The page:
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The Kodagu highland region, with Madikeri as its headquarters, became independent from the Nayakas in the late 17th century. Briefly occupied by Hyder Ali and Tipu Sultan in the late 18th century, it regained independence under the local Haleri ruler, Virarajendra. His tomb, and that of his successor Lingarajendra, are located in a compound enclosed by embankments at the north of the city. They are architecturally interesting in being fashioned as Islamic tombs but embellished with Saivite iconography.

Virarajendra's Tomb
Modeled on the mausoleums of Haidar Ali and Tipu Sultan at Srirangapatnam, this tomb has a bulbous dome raised above an octagonal drum with triangular crenellations. The corner minarets have small ribbed domes and do-peechha Nandi images at the base. A screen-parapet runs between the minarets below which is an angled eave. The entrance door and windows are placed within circular arches. Inside, the tombs of Virarajendra and his family and Sivalingams.

Tomb: Staircase
An unusual pyramidal staircase leads to the raised pradakshina-patha around the tomb. Siva dvarpalakas are placed on pillars at the top of the staircase. A simple screen-railing surrounds the pradakshina-patha.

Lingarajendra's Tomb
This tomb is identical to Virarajendra's. A close view of the dome shows the petals at its base and the crenellations of the octagonal enclosure around the dome. A staircase on the terrace leads to a small viewing gallery on the same level as the dome.

Raja's Seat
This small pavilion at the western end of Madikeri has breathtaking views of the valley through which the road descends to Mangalore.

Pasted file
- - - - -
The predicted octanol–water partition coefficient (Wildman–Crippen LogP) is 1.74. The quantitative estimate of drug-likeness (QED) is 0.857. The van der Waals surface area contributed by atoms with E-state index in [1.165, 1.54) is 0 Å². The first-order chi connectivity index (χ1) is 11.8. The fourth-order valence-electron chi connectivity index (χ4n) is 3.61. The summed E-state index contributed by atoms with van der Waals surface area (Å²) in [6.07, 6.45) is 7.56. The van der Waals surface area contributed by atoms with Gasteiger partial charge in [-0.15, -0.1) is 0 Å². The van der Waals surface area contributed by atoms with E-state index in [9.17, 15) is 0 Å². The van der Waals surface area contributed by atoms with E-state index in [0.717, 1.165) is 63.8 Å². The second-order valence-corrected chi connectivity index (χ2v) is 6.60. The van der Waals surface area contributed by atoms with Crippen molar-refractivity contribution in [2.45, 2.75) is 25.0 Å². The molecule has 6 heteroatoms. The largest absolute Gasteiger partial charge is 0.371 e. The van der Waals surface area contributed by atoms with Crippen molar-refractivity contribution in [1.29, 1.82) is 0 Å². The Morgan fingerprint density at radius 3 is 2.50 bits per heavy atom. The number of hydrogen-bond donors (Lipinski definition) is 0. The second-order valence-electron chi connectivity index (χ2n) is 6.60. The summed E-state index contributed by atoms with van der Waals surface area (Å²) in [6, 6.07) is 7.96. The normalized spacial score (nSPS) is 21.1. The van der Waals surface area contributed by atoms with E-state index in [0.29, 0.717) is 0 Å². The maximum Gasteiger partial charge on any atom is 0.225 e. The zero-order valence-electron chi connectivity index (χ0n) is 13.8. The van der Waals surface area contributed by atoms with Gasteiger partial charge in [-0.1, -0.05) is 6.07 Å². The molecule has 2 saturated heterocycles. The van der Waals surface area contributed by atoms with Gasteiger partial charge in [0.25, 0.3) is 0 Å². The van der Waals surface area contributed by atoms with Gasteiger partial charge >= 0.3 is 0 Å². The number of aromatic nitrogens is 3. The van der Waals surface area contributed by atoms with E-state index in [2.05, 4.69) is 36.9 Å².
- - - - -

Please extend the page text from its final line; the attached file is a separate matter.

Omkaresvara Temple
This Siva temple was built by Lingarajendra in the early-19th century. Like the royal tombs, this is also built in Islamic style, with a dome framed by turrets.

Omkaresvara: Window Decoration
Windows like this one in the shrine-walls are surrounded by Siva motifs. A composite bull-elephant image at the bottom is flanked by seated Nandis. Above the Nandi images are standing figures of Nandi and Bhringi, Siva's attendants.

St Mark's Church
This plain Neo-Gothic church was built inside the fort in the mid-19th century. It houses an archeological museum containing sculptures recovered from nearby sites.

Church: Jain sculpture
Stone images of tirthankaras and Jaina dieties unearthed from nearby sites are set up in the St Mark's Church museum. This includes an ornate sculpture of Kubera, the Jain-Hindu god of wealth.

Double-tiered sloping roofs typical of Keralan temple architecture are found in the group of Siva temples at this pilgrimage site just below Talakaveri. The temples have plain walls with moulded stone basements. Steps leading into the shrines have sculpted Yali balustrades. An ambulatory with carved wooden brackets surrounds the temple enclosure.

Bhagamandala: Ashtadikapala
The wooden ceiling of the entrance porch-mandapam is intricately carved and painted. The nine squares in the centre show Siva surrounded by the Ashtadikapalas. The outermost squares have various floral motifs. Flowers are also carved on the raised ridges between the squares.

This tank, seen here from Brahmagiri peak, is considered the source of Kaveri. Shrines dedicated to Ishvara and Ganapati are located near the tank. An upsurge in the water level in October is observed by worshippers as the annual rebirth of the river.

Photos and Text © Amit Guha